And this morning, when he asked me if I wanted the avocado on the counter or if he could have “hah-f” with his “yawg-et,” I had to suppress a giggle.

When I said I was hot, he said, “You certainly are!” Oh, but that’s not the weird part. He said, “Well no wonder with that polo neck.”

“Polar neck? I don’t get it. This is a turtle neck, ya know, cuz it’s like a turtle! What do polar bears have to do with it?”

“No, polo neck. Not polo neck.”

“Oh, okay, honey. Thanks for clearing that up.”

When he asked me to open my boot, I took off my shoe. Turns out he wanted to put the laptop in the trunk.

When shopping for slippers, when I said, “These blue ones are nice,” he replied, “I prefer the cah-key.”

“What does the car key have to do with it?”

Turns out he meant khaki…ya know…the color. Kak-ee.

I won’t EVEN get into their funny spellings…favourite, colour, and tyre. Such strange behaviour!

And now something for our British readers:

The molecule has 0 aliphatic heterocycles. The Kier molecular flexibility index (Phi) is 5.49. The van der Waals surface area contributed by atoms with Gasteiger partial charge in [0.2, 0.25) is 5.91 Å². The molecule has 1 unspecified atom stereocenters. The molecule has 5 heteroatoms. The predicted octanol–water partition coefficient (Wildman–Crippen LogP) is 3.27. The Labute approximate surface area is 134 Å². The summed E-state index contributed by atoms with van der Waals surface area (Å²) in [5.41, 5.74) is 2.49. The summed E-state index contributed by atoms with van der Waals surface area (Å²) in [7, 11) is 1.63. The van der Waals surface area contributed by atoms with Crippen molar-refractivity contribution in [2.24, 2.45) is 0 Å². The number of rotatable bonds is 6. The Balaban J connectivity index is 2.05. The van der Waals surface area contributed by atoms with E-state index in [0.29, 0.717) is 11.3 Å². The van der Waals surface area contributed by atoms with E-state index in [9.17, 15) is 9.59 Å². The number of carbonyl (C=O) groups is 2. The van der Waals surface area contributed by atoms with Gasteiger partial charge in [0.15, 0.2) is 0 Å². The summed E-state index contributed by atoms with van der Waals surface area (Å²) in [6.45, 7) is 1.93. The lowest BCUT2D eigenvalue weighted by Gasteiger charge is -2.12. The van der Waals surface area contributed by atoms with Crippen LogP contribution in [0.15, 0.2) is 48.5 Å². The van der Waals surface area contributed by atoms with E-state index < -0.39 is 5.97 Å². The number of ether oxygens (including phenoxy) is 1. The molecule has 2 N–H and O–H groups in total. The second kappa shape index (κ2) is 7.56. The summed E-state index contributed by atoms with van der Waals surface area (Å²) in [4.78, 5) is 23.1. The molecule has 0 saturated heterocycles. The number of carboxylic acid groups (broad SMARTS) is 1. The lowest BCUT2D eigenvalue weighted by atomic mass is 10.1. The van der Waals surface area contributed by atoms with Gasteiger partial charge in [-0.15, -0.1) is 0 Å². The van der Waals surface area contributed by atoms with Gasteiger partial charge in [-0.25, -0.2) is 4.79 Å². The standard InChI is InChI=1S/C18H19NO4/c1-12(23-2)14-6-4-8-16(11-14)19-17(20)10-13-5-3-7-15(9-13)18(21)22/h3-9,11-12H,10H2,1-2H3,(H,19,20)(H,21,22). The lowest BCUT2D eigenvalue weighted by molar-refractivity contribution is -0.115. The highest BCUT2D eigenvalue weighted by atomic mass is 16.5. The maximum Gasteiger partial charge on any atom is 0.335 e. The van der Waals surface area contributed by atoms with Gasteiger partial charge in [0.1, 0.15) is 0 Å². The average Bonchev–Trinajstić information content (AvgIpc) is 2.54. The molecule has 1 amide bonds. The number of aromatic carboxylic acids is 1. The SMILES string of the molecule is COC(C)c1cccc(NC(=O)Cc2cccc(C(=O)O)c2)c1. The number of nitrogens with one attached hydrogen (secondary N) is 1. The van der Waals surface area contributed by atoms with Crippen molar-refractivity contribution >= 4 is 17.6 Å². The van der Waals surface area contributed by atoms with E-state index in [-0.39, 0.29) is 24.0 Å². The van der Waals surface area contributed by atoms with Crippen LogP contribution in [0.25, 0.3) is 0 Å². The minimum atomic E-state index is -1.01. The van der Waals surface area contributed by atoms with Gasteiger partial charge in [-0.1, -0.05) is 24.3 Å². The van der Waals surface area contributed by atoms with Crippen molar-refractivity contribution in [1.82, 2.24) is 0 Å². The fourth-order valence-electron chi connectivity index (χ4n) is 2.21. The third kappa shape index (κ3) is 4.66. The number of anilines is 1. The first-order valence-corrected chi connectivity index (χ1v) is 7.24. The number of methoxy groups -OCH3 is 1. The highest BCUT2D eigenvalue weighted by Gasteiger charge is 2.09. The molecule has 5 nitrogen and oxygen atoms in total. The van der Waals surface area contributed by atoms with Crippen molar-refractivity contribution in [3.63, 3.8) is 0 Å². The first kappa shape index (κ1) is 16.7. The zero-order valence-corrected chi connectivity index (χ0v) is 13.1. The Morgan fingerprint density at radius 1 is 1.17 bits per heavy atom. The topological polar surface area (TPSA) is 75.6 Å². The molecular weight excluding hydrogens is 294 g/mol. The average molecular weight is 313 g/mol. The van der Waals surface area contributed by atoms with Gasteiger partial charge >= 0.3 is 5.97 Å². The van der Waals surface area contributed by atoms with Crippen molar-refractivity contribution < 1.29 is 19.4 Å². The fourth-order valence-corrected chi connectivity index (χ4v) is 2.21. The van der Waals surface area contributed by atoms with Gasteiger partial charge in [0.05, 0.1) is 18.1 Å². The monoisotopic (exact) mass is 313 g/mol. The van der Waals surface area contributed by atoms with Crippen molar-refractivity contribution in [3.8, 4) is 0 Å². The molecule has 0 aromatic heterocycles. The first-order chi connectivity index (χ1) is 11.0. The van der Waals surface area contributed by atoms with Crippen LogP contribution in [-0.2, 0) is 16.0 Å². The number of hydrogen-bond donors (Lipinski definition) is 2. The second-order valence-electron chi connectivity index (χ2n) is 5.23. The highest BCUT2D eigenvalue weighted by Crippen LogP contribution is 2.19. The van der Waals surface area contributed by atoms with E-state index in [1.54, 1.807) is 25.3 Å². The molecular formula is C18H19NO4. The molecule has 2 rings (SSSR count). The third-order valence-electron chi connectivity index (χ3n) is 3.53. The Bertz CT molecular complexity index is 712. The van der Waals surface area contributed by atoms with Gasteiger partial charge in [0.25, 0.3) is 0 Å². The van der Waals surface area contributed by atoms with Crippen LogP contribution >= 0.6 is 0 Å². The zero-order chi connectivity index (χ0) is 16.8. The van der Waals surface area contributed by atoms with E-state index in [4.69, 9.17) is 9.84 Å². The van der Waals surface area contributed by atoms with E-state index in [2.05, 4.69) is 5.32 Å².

I love my wife; I really do. So I’m doing everything I can to accept the fact that she’s a foreigner. She’s bound to make mistakes with the language. I should just exercise my stiff upper lip and deal with it.

But when I’m painting and I ask her opinion of the contrast, why does she say, “Oh, you mean the contraast!”

And why when I ask if she wants some more apricot juice does she say “appricot” juice?

Funny little country, America. It was awfully good of us to give it to the Americans. Though I dare say, we should have stayed a little longer and made sure they spoke the language first!

(Please do not deploy assassins. It’s only humour…or humor as my wife insists!)